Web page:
Culling more effective than vaccinating

August 8, 2011

In economic and epidemiological terms, the practice of culling on farms within a radius of 1 to 3 km of infected farms is the best method of combating Highly Pathogenic Avian Influenza (HPAI). Vaccinating chickens within a radius of 3 km of an infected farm may at first appear to be cheaper, but it is less effective because the epidemic spreads further and lasts longer. This was one of the findings of a study performed by LEI together with the Central Veterinary Institute (CVI), both part of Wageningen UR.

Matters researched included the consequences of preventative culling and of vaccination programs within a radius of 1, 3 and 10 km of a farm infected with Highly Pathogenic Avian , also known as . The results of this research are described in the report ‘Control of Highly Pathogenic Avian Influenza’. This report demonstrates that an epidemic is shorter in duration when preventative culling takes place, but that this results in culling taking place on more farms than in the case of vaccinations. Emergency vaccinations are less effective in shortening the duration of the epidemic, although they do reduce the number of infected farms. The EU strategy of only implementing culling on infected farms is not effective enough in helping to control an outbreak in a densely-populated poultry-rearing area.

Strategies in the event of an HPAI epidemic

In the report, the researchers describe the various strategies available to the government in the event of an outbreak of HPAI. The report was commissioned by the Ministry of Economic Affairs, Agriculture & Innovation to provide a basis for decisions made in the event of a new HPAI . In this regard, account must be taken of the fact that large-scale preventative is increasingly less acceptable to society, according to the researchers. Society tends to call for alternative control measures such as vaccination.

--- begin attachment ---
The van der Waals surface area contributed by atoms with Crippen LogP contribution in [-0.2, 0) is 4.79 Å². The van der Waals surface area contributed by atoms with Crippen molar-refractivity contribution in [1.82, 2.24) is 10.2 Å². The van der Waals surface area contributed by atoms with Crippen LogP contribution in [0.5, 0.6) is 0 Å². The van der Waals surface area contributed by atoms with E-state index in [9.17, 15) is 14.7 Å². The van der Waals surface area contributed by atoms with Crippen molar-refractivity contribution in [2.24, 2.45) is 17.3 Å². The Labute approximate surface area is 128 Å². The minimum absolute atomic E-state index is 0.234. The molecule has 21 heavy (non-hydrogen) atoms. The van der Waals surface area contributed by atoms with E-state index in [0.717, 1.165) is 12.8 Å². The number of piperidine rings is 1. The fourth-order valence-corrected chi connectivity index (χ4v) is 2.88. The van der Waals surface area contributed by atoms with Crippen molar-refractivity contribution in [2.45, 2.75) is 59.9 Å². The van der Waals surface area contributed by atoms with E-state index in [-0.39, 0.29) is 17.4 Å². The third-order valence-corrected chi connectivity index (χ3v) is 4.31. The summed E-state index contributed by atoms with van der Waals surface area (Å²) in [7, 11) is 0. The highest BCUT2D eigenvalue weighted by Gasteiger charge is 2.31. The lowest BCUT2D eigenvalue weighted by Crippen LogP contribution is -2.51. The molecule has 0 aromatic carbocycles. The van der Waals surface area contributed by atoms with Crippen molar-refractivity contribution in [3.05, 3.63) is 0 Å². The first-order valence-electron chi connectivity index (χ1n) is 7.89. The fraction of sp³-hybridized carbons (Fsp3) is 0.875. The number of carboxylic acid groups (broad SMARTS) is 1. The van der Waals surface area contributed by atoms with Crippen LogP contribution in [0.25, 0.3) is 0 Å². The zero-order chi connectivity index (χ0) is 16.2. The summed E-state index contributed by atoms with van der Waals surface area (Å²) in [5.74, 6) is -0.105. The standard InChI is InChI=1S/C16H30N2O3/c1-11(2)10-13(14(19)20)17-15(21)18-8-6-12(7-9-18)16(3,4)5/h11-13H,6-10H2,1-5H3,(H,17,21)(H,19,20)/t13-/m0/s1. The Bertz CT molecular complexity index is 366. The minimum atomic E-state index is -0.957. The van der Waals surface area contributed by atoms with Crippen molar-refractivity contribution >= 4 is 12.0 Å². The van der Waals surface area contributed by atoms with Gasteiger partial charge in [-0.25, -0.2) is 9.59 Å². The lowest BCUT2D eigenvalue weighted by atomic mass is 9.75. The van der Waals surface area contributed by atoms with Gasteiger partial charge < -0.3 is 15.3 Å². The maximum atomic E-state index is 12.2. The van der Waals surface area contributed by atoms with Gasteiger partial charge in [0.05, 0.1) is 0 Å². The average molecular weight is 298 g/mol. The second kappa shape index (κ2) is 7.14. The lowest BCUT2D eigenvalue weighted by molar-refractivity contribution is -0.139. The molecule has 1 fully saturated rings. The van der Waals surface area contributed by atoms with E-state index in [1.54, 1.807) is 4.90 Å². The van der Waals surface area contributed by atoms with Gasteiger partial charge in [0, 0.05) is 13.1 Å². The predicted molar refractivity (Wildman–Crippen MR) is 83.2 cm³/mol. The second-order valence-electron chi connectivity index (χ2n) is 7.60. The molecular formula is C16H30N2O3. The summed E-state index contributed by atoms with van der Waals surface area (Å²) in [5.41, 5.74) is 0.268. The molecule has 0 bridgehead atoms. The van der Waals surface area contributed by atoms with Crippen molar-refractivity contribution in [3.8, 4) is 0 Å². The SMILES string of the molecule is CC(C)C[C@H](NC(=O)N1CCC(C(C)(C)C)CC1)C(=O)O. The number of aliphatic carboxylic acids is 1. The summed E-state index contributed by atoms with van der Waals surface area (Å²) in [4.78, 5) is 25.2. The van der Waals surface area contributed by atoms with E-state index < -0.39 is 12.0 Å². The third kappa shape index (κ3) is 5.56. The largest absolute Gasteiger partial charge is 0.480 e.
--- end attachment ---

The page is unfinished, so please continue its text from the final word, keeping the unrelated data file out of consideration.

More information: www.lei.dlo.nl/publicaties/PDF/2011/2011-032.pdf

Related Stories

Recommended for you

The 'love hormone' may quiet tinnitus

September 23, 2016

(HealthDay)—People suffering from chronic ringing in the ears—called tinnitus—may find some relief by spraying the hormone oxytocin in their nose, a small initial study by Brazilian researchers suggests.

Bile acid uptake inhibitor prevents NASH / fatty liver in mice

September 21, 2016

Drugs that interfere with bile acid recycling can prevent several aspects of NASH (nonalcoholic steatohepatitis) in mice fed a high-fat diet, scientists from Emory University School of Medicine and Children's Healthcare of ...

Arthritis drug may help with type of hair loss

September 22, 2016

(HealthDay)—For people who suffer from a condition that causes disfiguring hair loss, a drug used for rheumatoid arthritis might regrow their hair, a new, small study suggests.

New therapeutic target for Crohn's disease

September 20, 2016

Research from the Sanford Burnham Prebys Medical Discovery Institute (SBP) identifies a promising new target for future drugs to treat inflammatory bowel disease (IBD). The study, published today in Cell Reports, also indicates ...

0 comments

Please sign in to add a comment. Registration is free, and takes less than a minute. Read more

Click here to reset your password.
Sign in to get notified via email when new comments are made.